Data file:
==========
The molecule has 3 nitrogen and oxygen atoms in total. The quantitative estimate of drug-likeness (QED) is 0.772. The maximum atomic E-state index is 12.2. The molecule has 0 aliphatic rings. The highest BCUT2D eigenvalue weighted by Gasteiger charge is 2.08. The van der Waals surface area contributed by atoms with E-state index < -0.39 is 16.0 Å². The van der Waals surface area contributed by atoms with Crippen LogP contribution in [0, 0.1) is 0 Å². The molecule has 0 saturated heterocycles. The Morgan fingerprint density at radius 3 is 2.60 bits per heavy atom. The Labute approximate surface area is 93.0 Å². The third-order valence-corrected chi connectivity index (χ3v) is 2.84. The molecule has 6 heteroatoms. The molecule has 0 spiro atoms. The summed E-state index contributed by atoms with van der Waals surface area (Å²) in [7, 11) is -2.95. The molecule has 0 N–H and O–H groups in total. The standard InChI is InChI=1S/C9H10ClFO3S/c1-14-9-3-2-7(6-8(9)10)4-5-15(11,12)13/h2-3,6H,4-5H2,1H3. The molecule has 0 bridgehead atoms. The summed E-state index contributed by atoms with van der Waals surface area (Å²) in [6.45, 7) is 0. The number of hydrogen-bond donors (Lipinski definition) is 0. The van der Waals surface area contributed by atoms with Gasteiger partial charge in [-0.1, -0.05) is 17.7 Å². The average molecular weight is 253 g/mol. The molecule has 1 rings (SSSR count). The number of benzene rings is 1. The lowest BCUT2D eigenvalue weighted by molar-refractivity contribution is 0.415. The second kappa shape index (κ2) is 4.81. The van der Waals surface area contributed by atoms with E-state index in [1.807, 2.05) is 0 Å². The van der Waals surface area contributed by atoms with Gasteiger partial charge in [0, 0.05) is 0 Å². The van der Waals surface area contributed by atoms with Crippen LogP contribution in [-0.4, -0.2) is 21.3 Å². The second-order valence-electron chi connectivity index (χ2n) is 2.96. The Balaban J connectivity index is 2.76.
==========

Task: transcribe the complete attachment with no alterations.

The molecule has 3 nitrogen and oxygen atoms in total. The quantitative estimate of drug-likeness (QED) is 0.772. The maximum atomic E-state index is 12.2. The molecule has 0 aliphatic rings. The highest BCUT2D eigenvalue weighted by Gasteiger charge is 2.08. The van der Waals surface area contributed by atoms with E-state index < -0.39 is 16.0 Å². The van der Waals surface area contributed by atoms with Crippen LogP contribution in [0, 0.1) is 0 Å². The molecule has 0 saturated heterocycles. The Morgan fingerprint density at radius 3 is 2.60 bits per heavy atom. The Labute approximate surface area is 93.0 Å². The third-order valence-corrected chi connectivity index (χ3v) is 2.84. The molecule has 6 heteroatoms. The molecule has 0 spiro atoms. The summed E-state index contributed by atoms with van der Waals surface area (Å²) in [7, 11) is -2.95. The molecule has 0 N–H and O–H groups in total. The standard InChI is InChI=1S/C9H10ClFO3S/c1-14-9-3-2-7(6-8(9)10)4-5-15(11,12)13/h2-3,6H,4-5H2,1H3. The molecule has 0 bridgehead atoms. The summed E-state index contributed by atoms with van der Waals surface area (Å²) in [6.45, 7) is 0. The number of hydrogen-bond donors (Lipinski definition) is 0. The van der Waals surface area contributed by atoms with Gasteiger partial charge in [-0.1, -0.05) is 17.7 Å². The average molecular weight is 253 g/mol. The molecule has 1 rings (SSSR count). The number of benzene rings is 1. The lowest BCUT2D eigenvalue weighted by molar-refractivity contribution is 0.415. The second kappa shape index (κ2) is 4.81. The van der Waals surface area contributed by atoms with E-state index in [1.807, 2.05) is 0 Å². The van der Waals surface area contributed by atoms with Gasteiger partial charge in [0, 0.05) is 0 Å². The van der Waals surface area contributed by atoms with Crippen LogP contribution in [-0.4, -0.2) is 21.3 Å². The second-order valence-electron chi connectivity index (χ2n) is 2.96. The Balaban J connectivity index is 2.76.